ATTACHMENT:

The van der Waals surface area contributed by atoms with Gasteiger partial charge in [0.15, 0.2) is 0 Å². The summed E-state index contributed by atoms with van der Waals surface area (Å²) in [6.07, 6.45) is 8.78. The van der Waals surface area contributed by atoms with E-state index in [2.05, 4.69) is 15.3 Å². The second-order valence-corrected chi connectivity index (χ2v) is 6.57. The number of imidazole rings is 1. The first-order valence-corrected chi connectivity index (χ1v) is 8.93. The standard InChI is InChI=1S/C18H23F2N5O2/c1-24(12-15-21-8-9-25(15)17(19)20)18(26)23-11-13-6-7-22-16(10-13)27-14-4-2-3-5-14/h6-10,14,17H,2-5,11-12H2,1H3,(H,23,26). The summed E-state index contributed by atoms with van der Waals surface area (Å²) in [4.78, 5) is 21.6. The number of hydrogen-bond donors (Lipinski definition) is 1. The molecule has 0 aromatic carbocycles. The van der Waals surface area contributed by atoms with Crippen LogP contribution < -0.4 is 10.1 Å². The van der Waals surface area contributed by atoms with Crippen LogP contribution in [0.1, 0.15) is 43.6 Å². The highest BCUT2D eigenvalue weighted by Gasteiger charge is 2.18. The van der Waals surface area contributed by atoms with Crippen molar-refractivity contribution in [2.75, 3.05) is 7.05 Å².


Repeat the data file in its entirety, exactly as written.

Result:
The van der Waals surface area contributed by atoms with Gasteiger partial charge in [0.15, 0.2) is 0 Å². The summed E-state index contributed by atoms with van der Waals surface area (Å²) in [6.07, 6.45) is 8.78. The van der Waals surface area contributed by atoms with E-state index in [2.05, 4.69) is 15.3 Å². The second-order valence-corrected chi connectivity index (χ2v) is 6.57. The number of imidazole rings is 1. The first-order valence-corrected chi connectivity index (χ1v) is 8.93. The standard InChI is InChI=1S/C18H23F2N5O2/c1-24(12-15-21-8-9-25(15)17(19)20)18(26)23-11-13-6-7-22-16(10-13)27-14-4-2-3-5-14/h6-10,14,17H,2-5,11-12H2,1H3,(H,23,26). The summed E-state index contributed by atoms with van der Waals surface area (Å²) in [4.78, 5) is 21.6. The number of hydrogen-bond donors (Lipinski definition) is 1. The molecule has 0 aromatic carbocycles. The van der Waals surface area contributed by atoms with Crippen LogP contribution < -0.4 is 10.1 Å². The van der Waals surface area contributed by atoms with Crippen LogP contribution in [0.1, 0.15) is 43.6 Å². The highest BCUT2D eigenvalue weighted by Gasteiger charge is 2.18. The van der Waals surface area contributed by atoms with Crippen molar-refractivity contribution in [2.75, 3.05) is 7.05 Å².